Taylor Swift: The Eras Tour Has Biggest Ever Concert Film Opening Weekend

Taylor Swift loves to set records, and she’s just done it again. Taylor Swift: The Eras Tour—her PG-13 movie that trims six performances at Los Angeles’ SoFi Stadium into a nearly three-hour-long, career-spanning show—just had the biggest concert film opening weekend ever. It earned an estimated $126 million in movie theaters globally this weekend, with $95 million coming from North American theaters and $31 million from 94 international territories, reports The New York Times. The Thursday preview screenings Swift added last minute grossed $2.8 million.

The 2011 movie Justin Bieber: Never Say Never previously held the title of the biggest opening weekend for a concert film with $41 million in North American theaters and $138 million worldwide (both numbers adjusted for inflation). As for total ticket sales, 2009’s Michael Jackson’s This Is It has yet to be dethroned with or without adjusting for inflation, bringing in today’s equivalent of $105 million in North America and $380 million worldwide during its entire run.

Directed by Sam Wrench, Taylor Swift: The Eras Tour follows Swift and her dancers onstage as she plays 40 songs from 10 albums, with no backstage or behind-the-scenes footage included. Tickets cost $19.89 for adults, an homage to her birth year and album of the same name, and $13.13, her favorite number, for children under 12 and people over 60. Because she earns 57% of ticket revenue, Swift took home $55 million from this weekend’s North American box office – a worthwhile profit considering the movie cost around $15 million to make.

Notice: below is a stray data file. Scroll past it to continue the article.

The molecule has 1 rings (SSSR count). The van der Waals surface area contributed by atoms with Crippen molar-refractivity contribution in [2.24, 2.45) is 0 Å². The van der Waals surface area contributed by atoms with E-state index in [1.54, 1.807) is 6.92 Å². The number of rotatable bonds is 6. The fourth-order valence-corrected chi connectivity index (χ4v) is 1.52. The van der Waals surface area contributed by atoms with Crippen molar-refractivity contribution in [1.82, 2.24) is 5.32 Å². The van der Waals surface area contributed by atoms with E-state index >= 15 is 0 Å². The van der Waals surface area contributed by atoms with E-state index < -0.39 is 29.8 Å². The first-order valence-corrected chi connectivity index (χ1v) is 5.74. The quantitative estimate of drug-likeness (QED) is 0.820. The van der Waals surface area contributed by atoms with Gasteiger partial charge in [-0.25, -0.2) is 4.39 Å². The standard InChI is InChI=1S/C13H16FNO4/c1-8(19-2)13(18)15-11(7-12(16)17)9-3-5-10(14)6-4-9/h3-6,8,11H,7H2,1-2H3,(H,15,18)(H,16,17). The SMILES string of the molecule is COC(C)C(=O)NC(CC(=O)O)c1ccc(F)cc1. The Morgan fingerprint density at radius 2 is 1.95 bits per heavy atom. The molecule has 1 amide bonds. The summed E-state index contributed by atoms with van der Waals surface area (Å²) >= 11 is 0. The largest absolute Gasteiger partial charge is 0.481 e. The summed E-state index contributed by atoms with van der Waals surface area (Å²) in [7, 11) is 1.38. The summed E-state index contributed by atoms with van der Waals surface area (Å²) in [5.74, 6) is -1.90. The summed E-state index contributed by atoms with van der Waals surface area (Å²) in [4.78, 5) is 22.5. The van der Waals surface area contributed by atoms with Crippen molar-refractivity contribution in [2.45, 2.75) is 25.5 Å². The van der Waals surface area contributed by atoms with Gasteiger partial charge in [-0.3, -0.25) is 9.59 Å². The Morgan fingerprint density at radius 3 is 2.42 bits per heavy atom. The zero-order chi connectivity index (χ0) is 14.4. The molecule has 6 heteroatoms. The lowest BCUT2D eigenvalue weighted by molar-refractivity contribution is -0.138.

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Beyoncé also made a deal with AMC this year, prepping her concert film Renaissance: A Film by Beyoncé to open on December 1. A mix of concert footage and behind-the-scenes clips from the Renaissance World Tour, the movie follows the show’s journey from its inception to the opening show in Stockholm, Sweden and on through to the grand finale in Kansas City, Missouri. It’s the first Beyoncé video accompaniment to the Renaissance era, following a “cliquebait” clip for “Break My Soul” and a “brand campaign anthem film” for Tiffany & Co. that used “Summer Renaissance.”

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